Meet the Meat

As I mentioned on this blog a while ago, I’ve not eaten any meat or fish during September (other than on one occasion when I totally forgot!), as a sort of 30 day vegetarian experiment.

Actually I didn’t find it too much of a struggle; no craving bacon sandwiches, steak or chicken curry. I don’t eat that much meat or fish as a rule anyway, and in my younger days as a student I lived for a year in a vegetarian shared house, so most of the time I’m personally happy enough not eating that much meat.

In fact the major difficulty I found during my 30 days is the unsociability. My family were still eating meat (though a bit less), and it was difficult to prepare something separate for myself and still manage to eat together. A few times I simply had what they were having, minus the meat, and sometimes with some sort of grilled frozen vegetarian burger type ‘thing’ in its place. I must admit that most vegetarian burgers/sausages/cutlets are not exactly to my taste and my ketchup consumption went through the roof.

Another antisocial aspect I discovered was eating out. On a couple of occasions when eating out with friends I’d have the choice of the ‘only vegetarian option on the menu’, which can be a little frustrating if you really don’t feel like vegetable lasagne again! I’m told by vegetarian friends though that the range and choice in most places is improving.

So why did I do it ?

Well not for health reasons. Clearly it isn’t a good idea to eat too much meat, especially processed or red meat, but I’m personally not too worried about having a little meat and fish in my diet.

It’s also not for animal welfare reasons. Of course I’m concerned about animal welfare standards, and we generally buy organic, outdoor-reared or free-range meat, and certainly our own chickens are well looked after, but I’ve no fundamental ethical issue with people raising and humanely slaughtering animals for food.

It’s really because of food-justice and sustainability issues.

Raising animals for food requires large amounts of animal feed, typically four to ten times as many vegetable based calories as are contained within the resulting meat, and in a world with nearly a billion hungry people this is something to think about. Eating meat is a fairly inefficient way of using farmland to produce food calories. Some sources quote that almost 80% of US arable farmland is employed to grow food for animals. No doubt the world could produce much more food for people if we weren’t using so much feeding animals.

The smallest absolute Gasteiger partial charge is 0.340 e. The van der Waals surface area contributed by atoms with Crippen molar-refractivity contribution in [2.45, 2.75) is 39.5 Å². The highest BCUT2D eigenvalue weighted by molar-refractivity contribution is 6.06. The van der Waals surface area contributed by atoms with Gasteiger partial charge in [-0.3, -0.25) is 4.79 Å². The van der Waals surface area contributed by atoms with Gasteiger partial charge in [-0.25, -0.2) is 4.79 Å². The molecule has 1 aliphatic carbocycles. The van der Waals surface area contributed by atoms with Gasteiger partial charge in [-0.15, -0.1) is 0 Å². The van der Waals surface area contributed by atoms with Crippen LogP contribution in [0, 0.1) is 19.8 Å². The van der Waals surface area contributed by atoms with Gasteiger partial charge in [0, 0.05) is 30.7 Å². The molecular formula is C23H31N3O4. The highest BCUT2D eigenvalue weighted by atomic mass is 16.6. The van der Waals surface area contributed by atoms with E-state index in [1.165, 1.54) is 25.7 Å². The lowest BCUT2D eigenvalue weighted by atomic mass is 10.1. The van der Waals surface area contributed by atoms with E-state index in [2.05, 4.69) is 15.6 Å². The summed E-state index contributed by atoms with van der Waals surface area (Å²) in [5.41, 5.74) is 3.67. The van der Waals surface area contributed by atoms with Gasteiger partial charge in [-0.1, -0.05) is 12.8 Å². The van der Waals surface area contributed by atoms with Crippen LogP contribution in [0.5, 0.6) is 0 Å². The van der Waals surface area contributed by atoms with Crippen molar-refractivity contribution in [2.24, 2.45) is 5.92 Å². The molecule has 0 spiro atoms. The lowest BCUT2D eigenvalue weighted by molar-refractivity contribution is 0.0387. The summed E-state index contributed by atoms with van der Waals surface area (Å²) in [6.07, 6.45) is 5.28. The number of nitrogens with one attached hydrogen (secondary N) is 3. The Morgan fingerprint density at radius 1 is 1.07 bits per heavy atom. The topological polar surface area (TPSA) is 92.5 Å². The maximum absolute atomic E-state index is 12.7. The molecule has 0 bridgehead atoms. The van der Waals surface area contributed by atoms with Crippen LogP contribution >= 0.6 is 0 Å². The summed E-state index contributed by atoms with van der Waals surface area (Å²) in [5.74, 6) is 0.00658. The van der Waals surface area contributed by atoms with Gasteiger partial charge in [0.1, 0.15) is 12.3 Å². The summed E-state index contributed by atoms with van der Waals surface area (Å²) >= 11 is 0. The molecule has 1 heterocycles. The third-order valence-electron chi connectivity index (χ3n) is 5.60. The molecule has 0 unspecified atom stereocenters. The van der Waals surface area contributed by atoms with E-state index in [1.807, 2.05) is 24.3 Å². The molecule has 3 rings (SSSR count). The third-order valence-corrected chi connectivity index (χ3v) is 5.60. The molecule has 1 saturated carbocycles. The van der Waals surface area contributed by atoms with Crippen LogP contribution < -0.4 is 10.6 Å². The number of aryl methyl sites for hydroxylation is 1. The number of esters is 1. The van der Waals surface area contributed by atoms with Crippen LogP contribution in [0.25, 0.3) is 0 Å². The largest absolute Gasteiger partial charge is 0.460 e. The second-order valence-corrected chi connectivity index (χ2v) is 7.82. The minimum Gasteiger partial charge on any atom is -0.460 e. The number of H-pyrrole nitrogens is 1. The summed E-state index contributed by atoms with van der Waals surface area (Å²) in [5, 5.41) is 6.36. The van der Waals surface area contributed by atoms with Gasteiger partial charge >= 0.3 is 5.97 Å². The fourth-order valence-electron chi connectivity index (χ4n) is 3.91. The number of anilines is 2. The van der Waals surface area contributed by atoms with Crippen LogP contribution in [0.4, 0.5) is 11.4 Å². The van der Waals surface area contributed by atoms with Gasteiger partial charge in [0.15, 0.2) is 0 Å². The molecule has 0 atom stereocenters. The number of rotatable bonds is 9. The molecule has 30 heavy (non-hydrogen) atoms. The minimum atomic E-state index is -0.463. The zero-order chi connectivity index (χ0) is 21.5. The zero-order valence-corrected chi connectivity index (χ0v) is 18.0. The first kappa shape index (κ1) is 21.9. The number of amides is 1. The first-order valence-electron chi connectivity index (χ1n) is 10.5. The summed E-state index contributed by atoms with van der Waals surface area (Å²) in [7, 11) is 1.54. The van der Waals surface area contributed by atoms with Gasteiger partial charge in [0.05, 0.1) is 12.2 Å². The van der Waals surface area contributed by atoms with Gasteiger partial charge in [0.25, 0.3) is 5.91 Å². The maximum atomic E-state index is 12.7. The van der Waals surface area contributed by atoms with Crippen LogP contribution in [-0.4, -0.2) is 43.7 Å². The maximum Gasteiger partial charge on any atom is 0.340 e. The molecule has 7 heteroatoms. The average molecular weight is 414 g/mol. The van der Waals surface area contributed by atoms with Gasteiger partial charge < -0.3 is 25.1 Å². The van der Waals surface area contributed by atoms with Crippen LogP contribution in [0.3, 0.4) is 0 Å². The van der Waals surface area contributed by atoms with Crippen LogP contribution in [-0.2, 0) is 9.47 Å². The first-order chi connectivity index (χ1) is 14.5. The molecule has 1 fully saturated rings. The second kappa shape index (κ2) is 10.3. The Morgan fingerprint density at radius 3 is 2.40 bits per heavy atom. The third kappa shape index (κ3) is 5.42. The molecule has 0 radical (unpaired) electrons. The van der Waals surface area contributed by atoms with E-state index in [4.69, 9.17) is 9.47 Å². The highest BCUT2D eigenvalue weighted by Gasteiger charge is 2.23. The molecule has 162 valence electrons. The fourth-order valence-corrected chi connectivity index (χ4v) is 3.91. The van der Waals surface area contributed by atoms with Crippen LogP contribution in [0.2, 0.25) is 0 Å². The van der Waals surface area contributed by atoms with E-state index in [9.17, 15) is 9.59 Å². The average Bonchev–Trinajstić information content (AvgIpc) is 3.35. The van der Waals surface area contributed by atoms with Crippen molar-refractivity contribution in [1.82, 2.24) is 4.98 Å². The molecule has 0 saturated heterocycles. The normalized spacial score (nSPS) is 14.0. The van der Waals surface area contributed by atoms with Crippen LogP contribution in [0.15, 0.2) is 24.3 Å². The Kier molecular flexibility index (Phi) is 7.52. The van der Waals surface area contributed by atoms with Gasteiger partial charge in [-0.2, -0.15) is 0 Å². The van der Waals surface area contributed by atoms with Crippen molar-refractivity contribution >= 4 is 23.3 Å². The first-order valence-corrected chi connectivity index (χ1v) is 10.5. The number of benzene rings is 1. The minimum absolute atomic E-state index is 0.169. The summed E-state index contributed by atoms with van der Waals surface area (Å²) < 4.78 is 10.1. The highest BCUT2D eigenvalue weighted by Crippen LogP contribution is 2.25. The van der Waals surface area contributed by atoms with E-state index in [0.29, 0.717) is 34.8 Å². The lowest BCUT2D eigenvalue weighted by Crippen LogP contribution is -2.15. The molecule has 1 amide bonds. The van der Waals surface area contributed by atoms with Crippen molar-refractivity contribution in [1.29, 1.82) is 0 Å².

This is only part of the picture – there are also the water requirements, the treatment of animal manure and resulting nitrogen pollution, the greenhouse gas emissions and the widespread use of antibiotics.

There seems no doubt that if we all switched to eating a largely vegan diet, then we’d significantly reduce greenhouse gas emissions, reduce energy and water demand and have the capability to feed many more people.

In fact things are moving in the opposite direction, with wealthier parts of the developing world now eating more and more meat. Wealth equals being able to afford more meat – between 1980 and 2002 meat consumption in developing countries doubled. Given that the world’s population is also rising, the UN is currently projecting the world will need to double it’s production of meat if it is to keep up with rising demand – with potentially massive environmental and social consequences!

I spent a period of time studying in the city of Ghent in Belgium while a student, and was interested to hear recently of its introduction of a city wide vegetarian day every Thursday, with no meat on the menu in schools, public service offices etc. I’ve also been somewhat surprised at the breadth of people who are/were vegetarian or vegan, with some of the more surprising names (to me at least) being Albert Einstein, Benjamin Franklin, Carl Lewis, Leo Tolstoy, Leonardo da Vinci, Franz Kafka, Lord Byron, Michael Dorn (Worf in Star Trek) Pythagoras, Gustav Holst, Nikola Tesla, HG Wells and (hysterically) Meatloaf.